Warren County Doctor Pleads Guilty to Illegally Distributing Opiods and Medicare Fraud
St. Louis, MO – Dr. Philip Dean, 62, a resident of Warren County, Missouri, pled guilty today to two felony charges, illegally distributing opiate medications and making a false statement to the Medicare program.
According to his plea agreement, Dr. Dean operated a medical office in Warren County, Missouri. Dr. Dean had personal relationships with three women, living with these women for some time periods. While engaging in personal relationships with these women, Dr. Dean also prescribed them with prescription opioid pain relief medications, including Oxycodone, Hydrocodone, and several forms of Fentanyl. The two felony charges from Dr. Dean’s plea agreement involve two of these women, referred to by their initials in the plea agreement as R.W. and C.H.
Regarding patient R.W., before his prescribing decisions at issue in this case, Dr. Dean was aware that R.W. had lost her health care provider license after experiencing serious prescription drug abuse problems. Dr. Dean was also aware that R.W. had been involved in motor vehicle accidents and traffic stops by police after driving while intoxicated because of prescription drugs. Nevertheless, during 2015-16, Dr. Dean prescribed R.W. with assorted opioid medications, including a fentanyl medication that was only approved for medical use by cancer patients with break-through pain. R.W. does not have cancer. R.W. repeatedly consumed her thirty day supplies of these prescription drugs before thirty days had elapsed. Recognizing that prescribing R.W. with duplicative and overlapping prescriptions for thirty day supplies of opiates would raise suspicion, Dr. Dean repeatedly prescribed R.W. with additional opiate prescriptions using the name of R.W.’s family member. Medicare funded these prescriptions, not knowing that R.W. was ending up with these medications. Dr. Dean personally picked up and paid a co-payment for one of these hydrocodone prescriptions that he wrote for R.W. using another patient’s name.
Regarding C.H., defendant issued her a prescription for Codeine, an opiate pain medication and controlled substance, on March 31, 2017 after exchanging text messages of a personal nature with her. Dr. Dean did not examine C.H. before issuing the prescription on March 31, 2017. According to medical records seized during the execution of a search warrant at the medical office, C.H. had not visited Dr. Dean’s office since January 24, 2017.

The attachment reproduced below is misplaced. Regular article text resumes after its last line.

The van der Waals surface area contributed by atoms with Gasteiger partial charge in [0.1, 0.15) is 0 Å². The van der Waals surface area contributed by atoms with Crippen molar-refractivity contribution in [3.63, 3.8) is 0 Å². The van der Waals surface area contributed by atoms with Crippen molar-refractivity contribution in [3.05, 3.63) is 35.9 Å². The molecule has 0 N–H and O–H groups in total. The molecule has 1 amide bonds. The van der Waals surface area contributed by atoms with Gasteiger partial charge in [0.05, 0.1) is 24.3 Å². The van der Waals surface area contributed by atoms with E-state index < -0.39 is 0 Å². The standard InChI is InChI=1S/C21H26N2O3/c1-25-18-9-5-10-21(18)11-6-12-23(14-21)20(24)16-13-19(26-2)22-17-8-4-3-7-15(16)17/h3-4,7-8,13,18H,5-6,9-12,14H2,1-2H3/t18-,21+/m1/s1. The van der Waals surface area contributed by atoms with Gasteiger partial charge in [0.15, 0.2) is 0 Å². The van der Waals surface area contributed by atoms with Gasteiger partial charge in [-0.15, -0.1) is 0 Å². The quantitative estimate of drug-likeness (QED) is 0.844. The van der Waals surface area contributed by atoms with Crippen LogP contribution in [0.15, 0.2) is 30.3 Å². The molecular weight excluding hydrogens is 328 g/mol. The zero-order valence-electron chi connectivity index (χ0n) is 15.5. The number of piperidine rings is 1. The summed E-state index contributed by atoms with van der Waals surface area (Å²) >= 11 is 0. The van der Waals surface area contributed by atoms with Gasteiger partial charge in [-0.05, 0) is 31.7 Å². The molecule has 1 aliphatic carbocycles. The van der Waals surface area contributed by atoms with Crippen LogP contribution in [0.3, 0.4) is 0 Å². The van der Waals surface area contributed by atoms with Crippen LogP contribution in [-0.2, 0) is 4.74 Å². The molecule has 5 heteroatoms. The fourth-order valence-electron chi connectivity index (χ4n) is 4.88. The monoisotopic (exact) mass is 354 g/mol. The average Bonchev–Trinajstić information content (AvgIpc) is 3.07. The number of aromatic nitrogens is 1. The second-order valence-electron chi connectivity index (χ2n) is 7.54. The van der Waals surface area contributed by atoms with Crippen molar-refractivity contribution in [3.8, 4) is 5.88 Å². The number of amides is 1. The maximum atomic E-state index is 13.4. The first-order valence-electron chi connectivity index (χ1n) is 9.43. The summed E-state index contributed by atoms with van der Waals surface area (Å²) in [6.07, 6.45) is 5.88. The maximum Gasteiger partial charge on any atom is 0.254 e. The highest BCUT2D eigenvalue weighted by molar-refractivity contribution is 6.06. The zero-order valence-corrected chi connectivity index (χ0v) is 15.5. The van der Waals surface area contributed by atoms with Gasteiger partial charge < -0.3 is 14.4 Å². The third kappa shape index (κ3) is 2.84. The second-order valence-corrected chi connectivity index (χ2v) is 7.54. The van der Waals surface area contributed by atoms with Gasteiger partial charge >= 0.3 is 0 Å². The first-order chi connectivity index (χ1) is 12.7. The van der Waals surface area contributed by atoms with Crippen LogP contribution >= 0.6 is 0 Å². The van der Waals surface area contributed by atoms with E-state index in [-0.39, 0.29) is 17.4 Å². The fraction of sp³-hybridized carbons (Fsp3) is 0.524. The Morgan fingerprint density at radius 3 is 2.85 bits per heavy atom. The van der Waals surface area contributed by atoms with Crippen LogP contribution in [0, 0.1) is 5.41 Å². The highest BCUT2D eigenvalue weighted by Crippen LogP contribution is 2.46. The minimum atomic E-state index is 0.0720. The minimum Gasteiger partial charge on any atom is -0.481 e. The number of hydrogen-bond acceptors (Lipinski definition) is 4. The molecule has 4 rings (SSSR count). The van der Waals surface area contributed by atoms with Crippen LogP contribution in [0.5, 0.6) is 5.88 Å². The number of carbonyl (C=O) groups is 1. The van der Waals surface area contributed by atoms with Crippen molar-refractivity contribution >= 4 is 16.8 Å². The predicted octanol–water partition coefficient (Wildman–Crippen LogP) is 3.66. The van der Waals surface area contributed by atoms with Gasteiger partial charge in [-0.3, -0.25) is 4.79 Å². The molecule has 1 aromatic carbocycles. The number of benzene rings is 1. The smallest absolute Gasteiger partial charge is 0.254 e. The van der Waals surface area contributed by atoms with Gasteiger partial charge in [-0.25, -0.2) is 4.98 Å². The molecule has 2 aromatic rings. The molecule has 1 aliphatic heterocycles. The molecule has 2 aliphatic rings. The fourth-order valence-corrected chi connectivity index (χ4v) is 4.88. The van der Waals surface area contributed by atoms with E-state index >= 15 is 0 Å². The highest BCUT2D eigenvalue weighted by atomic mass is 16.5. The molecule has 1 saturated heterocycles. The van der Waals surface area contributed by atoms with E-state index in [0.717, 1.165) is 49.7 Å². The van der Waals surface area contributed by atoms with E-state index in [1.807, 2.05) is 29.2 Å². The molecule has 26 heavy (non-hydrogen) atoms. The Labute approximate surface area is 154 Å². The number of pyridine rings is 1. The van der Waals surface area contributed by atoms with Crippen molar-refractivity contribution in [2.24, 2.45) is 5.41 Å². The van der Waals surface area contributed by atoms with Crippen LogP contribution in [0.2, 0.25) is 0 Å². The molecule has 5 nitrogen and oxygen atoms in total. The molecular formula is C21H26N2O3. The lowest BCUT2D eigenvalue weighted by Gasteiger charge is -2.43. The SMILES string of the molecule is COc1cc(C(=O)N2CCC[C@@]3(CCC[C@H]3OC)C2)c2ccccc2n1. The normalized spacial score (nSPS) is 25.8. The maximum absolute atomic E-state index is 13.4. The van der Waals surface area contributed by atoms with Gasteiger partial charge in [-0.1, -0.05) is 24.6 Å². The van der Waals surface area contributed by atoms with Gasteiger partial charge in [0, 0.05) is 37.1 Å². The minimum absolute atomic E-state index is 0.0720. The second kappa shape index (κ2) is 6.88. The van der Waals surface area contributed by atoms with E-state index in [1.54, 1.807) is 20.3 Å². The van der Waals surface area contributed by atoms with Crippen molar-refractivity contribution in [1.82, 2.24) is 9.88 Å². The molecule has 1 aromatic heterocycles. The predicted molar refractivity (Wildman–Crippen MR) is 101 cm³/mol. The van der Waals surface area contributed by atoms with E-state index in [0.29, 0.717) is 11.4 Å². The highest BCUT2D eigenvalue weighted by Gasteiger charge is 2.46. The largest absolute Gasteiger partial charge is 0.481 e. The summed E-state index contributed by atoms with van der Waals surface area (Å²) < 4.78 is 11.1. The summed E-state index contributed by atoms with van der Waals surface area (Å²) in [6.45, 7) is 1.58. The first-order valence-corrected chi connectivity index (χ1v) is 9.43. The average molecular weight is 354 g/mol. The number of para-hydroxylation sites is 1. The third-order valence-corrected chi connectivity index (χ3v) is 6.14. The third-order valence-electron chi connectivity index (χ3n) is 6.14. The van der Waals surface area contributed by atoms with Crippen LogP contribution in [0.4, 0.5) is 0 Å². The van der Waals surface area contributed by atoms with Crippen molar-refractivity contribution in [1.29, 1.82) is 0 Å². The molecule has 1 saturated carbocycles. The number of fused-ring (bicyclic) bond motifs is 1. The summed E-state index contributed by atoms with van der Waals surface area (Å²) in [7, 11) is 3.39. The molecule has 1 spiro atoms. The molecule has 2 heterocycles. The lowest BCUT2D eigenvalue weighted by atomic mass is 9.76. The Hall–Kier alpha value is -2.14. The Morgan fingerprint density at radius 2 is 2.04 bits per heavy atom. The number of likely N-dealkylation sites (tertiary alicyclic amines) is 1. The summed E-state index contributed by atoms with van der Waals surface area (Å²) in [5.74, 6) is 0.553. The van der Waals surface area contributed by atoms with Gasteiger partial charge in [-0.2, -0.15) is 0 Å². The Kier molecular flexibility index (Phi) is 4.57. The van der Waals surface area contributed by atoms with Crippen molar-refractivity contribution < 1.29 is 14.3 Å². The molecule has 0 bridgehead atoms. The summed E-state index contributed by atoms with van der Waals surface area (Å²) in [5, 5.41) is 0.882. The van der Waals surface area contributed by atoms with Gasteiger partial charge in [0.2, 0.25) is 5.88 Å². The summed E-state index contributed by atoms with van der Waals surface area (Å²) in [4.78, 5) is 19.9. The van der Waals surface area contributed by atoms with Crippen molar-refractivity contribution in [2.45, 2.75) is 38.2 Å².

Dr. Dean admitted in his plea agreement that his opioid prescribing decisions exposed these patients to a risk of serious bodily injury, given the potency and side effects of the drugs he was prescribing and the patients’ histories of drug problems.
Dr. Dean pled guilty before Senior United States District Judge E. Richard Webber. Sentencing has been set for November 20, 2108. He now faces a maximum penalty of ten years in prison and/or fines up to $500,000, for the drug distribution, and a maximum penalty of five years in prison and/or fines up to $250,000 for the false statement to Medicare. In determining the actual sentences, a Judge is required to consider the U.S. Sentencing Guidelines, which provide recommended sentencing ranges.
“This is an outrageous violation of the trust our society commits to physicians. Dr. Dean violated that trust and exploited his drug dependent patients. On top of it all, the taxpayers were forced to foot the bill for his crimes,” said U.S. Attorney Jeff Jensen.
Steve Hanson, Special Agent in Charge, U.S. Department of Health and Human Services, Office of Inspector General, Kansas City Region, stated, “Regarding our agency’s ongoing efforts in combating our nation’s opioid crisis, our office will continue to aggressively pursue those who misuse their positions and recklessly prescribe medication to our beneficiaries.”
“Prescription opioids serve an important purpose when used legitimately for patients suffering from chronic pain and illness. In this particular case, we had a doctor with the power to write prescriptions misrepresenting the truth, supplying narcotics to people with serious addiction issues that he was aware of and bilking all of us who pay taxes while doing it. The Drug Enforcement Administration will continue to pursue these bad actors to bring them to justice. Addiction to opioids is a serious illness and we will not allow doctors to abuse their authority for personal gain,” said Special Agent in Charge William J. Callahan of the Drug Enforcement Administration.
This case was investigated by the Office of Inspector General for the U.S. Department of Health and Human Services and the Drug Enforcement Administration, with assistance from the Federal Bureau of Investigation, the Warrenton Police Department, and the Medicaid Fraud Control Unit of the Missouri Attorney General’s Office.